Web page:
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Verse 7. Thou madest him a little lower than the angels. Marg. A little while inferior to. The Greek may here mean, a little inferior in rank, or inferior for a little time. But the probable meaning is, that it refers to inferiority of rank. Such is its obvious sense in Ps 8, from which this is quoted. The meaning is, that God had made man but little inferior to the angels in rank. He was inferior, but still God had exalted him almost to their rank. Feeble, and weak, and dying as he was, God had exalted him, and had given him a dominion and a rank almost like that of the angels. The wonder of the Psalmist is, that God had given to human nature so much honour—a wonder that is not at all diminished, when we think of the honour done to man by his connexion with the Divine nature in the person of the Lord Jesus. If, in contemplating the face as it appears; if, when we look at the dominion of man over the lower world, we are amazed that God has bestowed so much honour on our nature, how much more should we wonder that he has honoured man by his connexion with the Divinity. Paul applies this to the Lord Jesus. His object is to show that he is superior to the angels. In doing this, he shows that he had a nature given him in itself but little inferior to the angels, and then that that had been exalted to a rank and dominion far above theirs. That such honour should be put on man is what is fitted to excite amazement, and well may one continue to ask why it has been done? When we survey the heavens, and contemplate their glories, and think of the exalted rank of other beings, we may well inquire why has such honour been conferred on man? Thou crownedst him with glory and honour. That is, with exalted honour. Glory and honour here are nearly synonymous. The meaning is, that elevated honour had been conferred on human nature. A most exalted and extended dominion had been given to man, which showed that God had greatly honoured him. This appeared eminently in the person of the Lord Jesus, "the exalted Man," to whom this dominion was given in the widest extent.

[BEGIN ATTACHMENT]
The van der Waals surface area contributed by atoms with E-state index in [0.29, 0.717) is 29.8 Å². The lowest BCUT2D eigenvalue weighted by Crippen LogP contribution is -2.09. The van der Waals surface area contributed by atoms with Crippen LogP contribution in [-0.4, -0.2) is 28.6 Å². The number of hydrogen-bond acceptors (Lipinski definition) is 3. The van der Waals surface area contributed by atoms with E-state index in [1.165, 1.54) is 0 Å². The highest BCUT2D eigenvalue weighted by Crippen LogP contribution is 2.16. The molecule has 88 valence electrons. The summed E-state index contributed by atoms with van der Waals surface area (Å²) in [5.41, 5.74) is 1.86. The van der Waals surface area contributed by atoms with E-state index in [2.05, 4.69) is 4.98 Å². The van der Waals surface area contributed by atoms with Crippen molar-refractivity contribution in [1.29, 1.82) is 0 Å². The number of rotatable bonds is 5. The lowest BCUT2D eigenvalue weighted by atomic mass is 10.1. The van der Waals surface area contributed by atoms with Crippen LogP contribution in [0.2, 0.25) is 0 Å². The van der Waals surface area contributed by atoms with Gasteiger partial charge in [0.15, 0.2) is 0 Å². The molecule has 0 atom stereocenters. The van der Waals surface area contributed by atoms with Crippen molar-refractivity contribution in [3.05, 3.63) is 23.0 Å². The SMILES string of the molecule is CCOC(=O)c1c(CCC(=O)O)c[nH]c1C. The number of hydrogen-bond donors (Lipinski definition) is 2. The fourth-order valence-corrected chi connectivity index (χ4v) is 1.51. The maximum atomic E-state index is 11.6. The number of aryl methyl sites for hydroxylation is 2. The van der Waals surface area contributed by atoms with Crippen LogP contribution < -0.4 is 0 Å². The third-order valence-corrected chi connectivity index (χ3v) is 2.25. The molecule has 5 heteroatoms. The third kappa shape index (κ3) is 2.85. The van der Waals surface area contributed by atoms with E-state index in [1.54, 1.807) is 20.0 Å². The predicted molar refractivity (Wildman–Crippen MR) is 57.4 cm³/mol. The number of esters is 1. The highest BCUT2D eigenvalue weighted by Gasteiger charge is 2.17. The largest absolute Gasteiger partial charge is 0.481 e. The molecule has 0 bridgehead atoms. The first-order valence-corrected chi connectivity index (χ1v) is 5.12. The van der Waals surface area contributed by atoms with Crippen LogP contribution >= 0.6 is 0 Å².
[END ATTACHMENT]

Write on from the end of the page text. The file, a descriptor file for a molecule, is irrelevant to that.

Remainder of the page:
And didst set him over, etc. Man has been placed over the other works of God

(1.) by the original appointment, (Ge 1:26;)

(2.) man at large—though fallen, sinful, feeble, dying;

(3.) man, eminently in the person of the Lord Jesus, in whom human nature has received its chief exaltation. This is what is particularly in the eye of the apostle—and the language of the Psalm will accurately express this exaltation.

{1} "a little" "a little while inferior to"

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